Two interesting studies of RASSF1A methylation in GI NET have been performed. In the first study, RASSF1A methylation was identified in 32% (20/62) GI NETs and was restricted to foregut tumours (Pizzi et al. 2005). The second study determined that frequency of RASSF1A methylation increased in metastatic lesions compared with primary tumours in a study of 33 midgut NET cases (61% methylated in primary tumours vs 85% in matched metastatic lesions). CTNNB1 promoter methylation is also more frequent in metastatic than in primary GI NET tumours (57.6 vs 27.3% P=0.004) and is not seen in normal tissue (Zhang et al. 2006). None of the six appendiceal NETs included in the study (all non-metastatic as most appendiceal NETs) displayed RASSF1A or CTNNB1 methylation (Zhang et al. 2006). These results suggest that RASSF1A may be involved in the development of endocrine tumours of the foregut and midgut but not hindgut and that RASSF1A/CTNNB1 may be associated with progression to metastasis.

CIMP may be a prognostic biomarker for colorectal NET

Recent studies have demonstrated CIMP positivity in 37–59% of poorly differentiated colorectal NETs (Arnold et al. 2008, La Rosa et al. 2012) compared with 29% of well-differentiated fore/midgut NETs. In one study, survival was not influenced by CIMP status; however, La Rosa et al. demonstrated a 100% correlation of CIMP positivity with the presence of microsatellite instability, and this was associated with better prognosis (MSI/CIMP+ve vs others P=0.04).

Expression of DNMT1, -3A and -3B has been demonstrated to be significantly higher in stage IV GEP NET than in stage I or II. DNMT3A (a de novo methyltransferase) was significantly higher in poorly differentiated carcinomas relative to well-differentiated tumours (P<0.01), and DNMT3A and -3B both showed significantly lower expression in midgut NET relative to fore- or hindgut tumours. We can conclude that overexpression of DNMT1, -3A and -3B is a common feature of GEP NET, and these enzymes may play a role in the development of NET and are therefore a potential novel therapeutic target (Rahman et al. 2010). The relationship between DNMT activity and CIMP is not fully characterised and further large studies are required to resolve the relationship between the activity of these enzymes, methylation status and prognosis in GI NET.

Methylation of other loci may be relevant in colorectal NET

In a study including 34 colorectal and 38 fore-midgut NETs, promoter methylation of CDKN2A/p16INK4a, hMLH1 and TIMP3 was only detected in NET of colorectal origin. CDKN2A/p16INK4a methylation was only present in poorly differentiated colorectal NET (P=0.01) and was a more significant prognostic marker of poor outcome than Ki67 (P=0.0004) (Arnold et al. 2008). Altered expression of MLH1 by both genetic and epigenetic mechanisms is an area of exciting research in colorectal adenocarcinoma and may be significant in the development of both endocrine and exocrine tumours of this site. Methylation of the GATA4/5 promoter (a gene known to be frequently methylated in colorectal adenocarcinoma) is present in >90% of colorectal NET and MANEC (La Rosa et al. 2012). Table 1 provides a summary of loci differentially methylated in GI NET.

Histone modifications in gastrointestinal NET

Research of histone modifications in NETs is limited to studies on small numbers of tumours. H3K4diMe and the associated methylating (Ash2 complex) and demethylating (LSD1) enzymes were studied in gastrointestinal carcinomas including a group of 16 mostly low-grade primary intestinal NETs (Magerl et al. 2010). Up to 100% of neuroendocrine carcinomas exhibited strong immunostaining for Ash2 and LSD1, while H3K4diMe was strongly expressed in 93% of neuroendocrine carcinomas, other carcinomas (such as HCC and pancreatic adenocarcinomas) showing lower expression. In matched normal tissue, all three markers showed weak expression. This suggests a potential role for modifications at the histone H3K4 locus in intestinal NETs but requires further validation.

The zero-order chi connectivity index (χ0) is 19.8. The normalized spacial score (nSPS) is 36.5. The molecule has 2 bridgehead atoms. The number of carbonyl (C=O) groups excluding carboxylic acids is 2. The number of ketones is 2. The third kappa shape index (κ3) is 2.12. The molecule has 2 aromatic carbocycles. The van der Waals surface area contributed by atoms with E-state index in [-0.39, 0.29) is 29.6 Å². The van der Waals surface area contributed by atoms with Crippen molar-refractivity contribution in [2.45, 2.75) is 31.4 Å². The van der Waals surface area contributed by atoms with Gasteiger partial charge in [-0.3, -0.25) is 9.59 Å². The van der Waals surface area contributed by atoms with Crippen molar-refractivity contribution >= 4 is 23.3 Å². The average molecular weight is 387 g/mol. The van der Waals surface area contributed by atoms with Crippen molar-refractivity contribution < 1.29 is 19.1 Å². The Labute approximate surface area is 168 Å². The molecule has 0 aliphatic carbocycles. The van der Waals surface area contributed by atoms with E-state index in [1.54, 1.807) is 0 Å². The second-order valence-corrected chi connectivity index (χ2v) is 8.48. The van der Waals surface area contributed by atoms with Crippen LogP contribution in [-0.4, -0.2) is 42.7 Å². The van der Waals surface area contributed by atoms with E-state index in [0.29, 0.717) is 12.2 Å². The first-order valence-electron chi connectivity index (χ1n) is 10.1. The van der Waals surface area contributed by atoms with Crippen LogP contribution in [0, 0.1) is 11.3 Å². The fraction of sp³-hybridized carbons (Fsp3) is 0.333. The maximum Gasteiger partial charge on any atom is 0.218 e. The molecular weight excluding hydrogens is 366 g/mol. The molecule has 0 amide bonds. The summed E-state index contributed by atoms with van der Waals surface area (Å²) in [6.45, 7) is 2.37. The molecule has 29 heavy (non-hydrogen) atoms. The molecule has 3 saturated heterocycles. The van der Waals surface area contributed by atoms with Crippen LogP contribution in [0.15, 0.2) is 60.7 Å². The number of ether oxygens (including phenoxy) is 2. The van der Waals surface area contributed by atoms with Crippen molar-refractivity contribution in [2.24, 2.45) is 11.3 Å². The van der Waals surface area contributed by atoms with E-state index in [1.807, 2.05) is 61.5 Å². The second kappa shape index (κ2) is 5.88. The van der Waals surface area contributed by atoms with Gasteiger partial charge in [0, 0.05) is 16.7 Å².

Histone H1x has been demonstrated to be highly expressed in NETs but also in the corresponding non-neoplastic neuroendocrine cells of the pancreas and small intestine and therefore may reflect cell of origin rather than tumorigenic feature (Warneboldt et al. 2008).

miRNA expression in gastrointestinal NET

MiR-133a is down-regulated in metastatic progression of ileal NET

Two miRNA expression profile analyses provide evidence that miRNAs are dysregulated specifically in ileal NET progression: down-regulation of miR-133a, -145, -146, -222 and -10b and up-regulation of miR-183, -488 and -19a+b in metastatic tumours compared to primary tumours (Ruebel et al. 2010) and up-regulation of miR-96, -182, -183, -196a and -200a and down-regulation of miR-31, -129-5p, -133a and -215 (Li et al. 2012). These results suggest that miRNAs may play a role in GI NET progression, in particular miR-133a that was identified in both studies and may be a useful focus for further investigation.

miRNAs can distinguish colorectal NET from adenocarcinoma

A case of colorectal NET was included in comparison of miRNA expression in colorectal adenocarcinoma and normal mucosa, which identified 38 up-regulated miRNAs in colorectal NET compared with the normal mucosa. Of these, only six were found to be up-regulated in colorectal adenocarcinoma, suggesting distinct miRNA expression pattern in colorectal NET compared with adenocarcinomas (Hamfjord et al. 2012). Four miRNAs identified as up-regulated in colorectal NET were also noted in the analyses of ileal NET described earlier: miR-96, -182, -196a and -488; these would be good candidates for further investigation; however, it must be noted that this study only analysed one NET case and analysis of a larger sample size and validation of the data is required.